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How To Create Inclusive Video Meetings In Your Workplace

Have you ever been in a meeting that felt more like a boardroom battle than a constructive gathering of team members? We've all been there. Unfortunately, the rise in prominence of video meetings has not done inclusive meetings any favours.


What is an inclusive meeting?

An inclusive meeting is one where all participants feel like they have the chance and confidence to be seen and heard. Inclusive meetings provide all participants with the equal opportunity to share their opinion and be listened to without being judged or discriminated against.

If you're not providing an inclusive meeting experience, your employees may not feel comfortable contributing. Not only will you be missing out on their experience and ideas, but you may be fostering disdain that leads to employee dissatisfaction and high attrition rates.


How to create inclusive meetings

So how can you create inclusive meetings? Here are a few ways you can improve your meetings:

  1. Provide an agenda - make sure your attendees know what they're agreeing to when they accept a meeting and what to expect from the meeting. provide a detailed agenda of what will be covered in the meeting.
  2. Be realistic with time - don't book a 15-minute timeslot at 4:45 pm when you know that the discussion is going to take an hour. Be respectful of everyone's time and book a realistic amount.
  3. Be selective with meeting invitees - only invite participants who need to be there. If someone isn't directly involved in a project or doesn't have something to contribute, they probably don't need to be there.
  4. Ensure everyone feels comfortable and welcome - when the meeting starts, ensure everyone has a comfortable place to sit, can see any screen or whiteboard, can hear everyone else, and has been introduced to all participants and understands the agenda.
  5. One person at a time - as brilliant as humans are, we have a hard time listening to two speakers at once. Keep communication concise and ensure only one person speaks at a time.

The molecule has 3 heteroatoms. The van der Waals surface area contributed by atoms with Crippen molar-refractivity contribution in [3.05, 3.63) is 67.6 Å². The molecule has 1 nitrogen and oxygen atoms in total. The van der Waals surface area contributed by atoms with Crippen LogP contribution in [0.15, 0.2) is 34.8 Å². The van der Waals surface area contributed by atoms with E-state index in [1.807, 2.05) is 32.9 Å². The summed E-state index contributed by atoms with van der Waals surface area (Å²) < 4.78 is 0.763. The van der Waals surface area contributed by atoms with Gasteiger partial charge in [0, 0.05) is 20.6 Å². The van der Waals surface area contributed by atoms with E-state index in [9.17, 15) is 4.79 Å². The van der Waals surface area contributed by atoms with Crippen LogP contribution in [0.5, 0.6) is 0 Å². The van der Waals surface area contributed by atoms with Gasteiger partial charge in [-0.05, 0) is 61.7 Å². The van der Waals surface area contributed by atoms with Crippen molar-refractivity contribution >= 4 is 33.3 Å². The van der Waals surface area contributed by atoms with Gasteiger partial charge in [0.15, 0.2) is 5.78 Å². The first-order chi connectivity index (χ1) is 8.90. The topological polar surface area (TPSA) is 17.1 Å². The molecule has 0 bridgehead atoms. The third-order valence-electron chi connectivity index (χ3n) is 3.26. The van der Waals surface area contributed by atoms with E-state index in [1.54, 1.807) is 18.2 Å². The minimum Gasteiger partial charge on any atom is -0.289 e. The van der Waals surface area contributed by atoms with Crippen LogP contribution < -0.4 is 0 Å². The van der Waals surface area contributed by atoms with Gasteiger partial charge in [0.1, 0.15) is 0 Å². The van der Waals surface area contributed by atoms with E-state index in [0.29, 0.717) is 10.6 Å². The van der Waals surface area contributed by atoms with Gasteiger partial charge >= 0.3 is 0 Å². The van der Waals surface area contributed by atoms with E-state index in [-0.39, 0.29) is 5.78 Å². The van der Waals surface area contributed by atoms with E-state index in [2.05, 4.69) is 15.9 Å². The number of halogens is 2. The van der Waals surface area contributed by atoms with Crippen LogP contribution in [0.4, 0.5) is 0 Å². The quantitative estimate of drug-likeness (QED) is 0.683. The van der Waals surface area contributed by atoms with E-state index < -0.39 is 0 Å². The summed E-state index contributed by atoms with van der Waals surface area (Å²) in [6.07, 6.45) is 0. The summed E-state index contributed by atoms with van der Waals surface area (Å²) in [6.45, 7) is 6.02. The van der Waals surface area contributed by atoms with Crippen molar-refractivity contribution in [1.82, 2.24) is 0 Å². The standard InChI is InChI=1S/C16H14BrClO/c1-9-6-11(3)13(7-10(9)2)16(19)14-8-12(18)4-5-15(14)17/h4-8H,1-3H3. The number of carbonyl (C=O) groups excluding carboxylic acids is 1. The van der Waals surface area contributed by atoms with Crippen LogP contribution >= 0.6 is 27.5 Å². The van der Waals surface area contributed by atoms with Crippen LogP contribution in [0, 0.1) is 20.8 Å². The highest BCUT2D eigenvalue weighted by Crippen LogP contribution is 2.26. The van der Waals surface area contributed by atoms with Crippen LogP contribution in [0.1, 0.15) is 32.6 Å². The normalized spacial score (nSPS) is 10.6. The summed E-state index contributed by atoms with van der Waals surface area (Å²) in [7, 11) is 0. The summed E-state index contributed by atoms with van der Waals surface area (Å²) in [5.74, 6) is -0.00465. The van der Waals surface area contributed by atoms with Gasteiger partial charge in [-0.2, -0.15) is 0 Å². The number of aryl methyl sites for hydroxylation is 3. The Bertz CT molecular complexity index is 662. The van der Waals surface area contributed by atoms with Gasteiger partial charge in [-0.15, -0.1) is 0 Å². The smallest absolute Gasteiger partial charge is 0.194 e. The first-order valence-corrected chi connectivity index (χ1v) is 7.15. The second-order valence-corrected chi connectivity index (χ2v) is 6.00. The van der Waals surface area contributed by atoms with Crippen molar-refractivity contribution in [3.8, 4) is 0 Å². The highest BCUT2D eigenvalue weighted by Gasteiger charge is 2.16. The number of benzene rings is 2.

6. Involve everyone - if someone isn't contributing, it's a good idea to ask their opinion, throw questions to them where appropriate, and make sure they have their time to shine.
  7. Put a stop to interruptions - I'm sure you've got that one person in your team who takes over and talks over everyone. Well, it's time for them to shut their cakehole while other people are contributing. Cut off any interruptions and make sure other attendees can get their thoughts and ideas across.
  8. Sum up and set actions - as you work through your agenda, set take note of action items and return to the agenda so that everyone knows what has been agreed upon and what you're moving on to next.

With these principles established, we can move on to a trickier beast... creating inclusive video meetings.


The changing role of technology in meetings

In the age before COVID, video meetings were still around, but nowhere near as prominent as they are now. In 2019, 40% of meetings were virtual. This moved close to 100% throughout 2020-2021 and is expected to settle to a level of 75% by 2024 (source). If you think back at your meetings over the last month, how many had at least one participant joining via Teams or Zoom? It's probably close to 100%.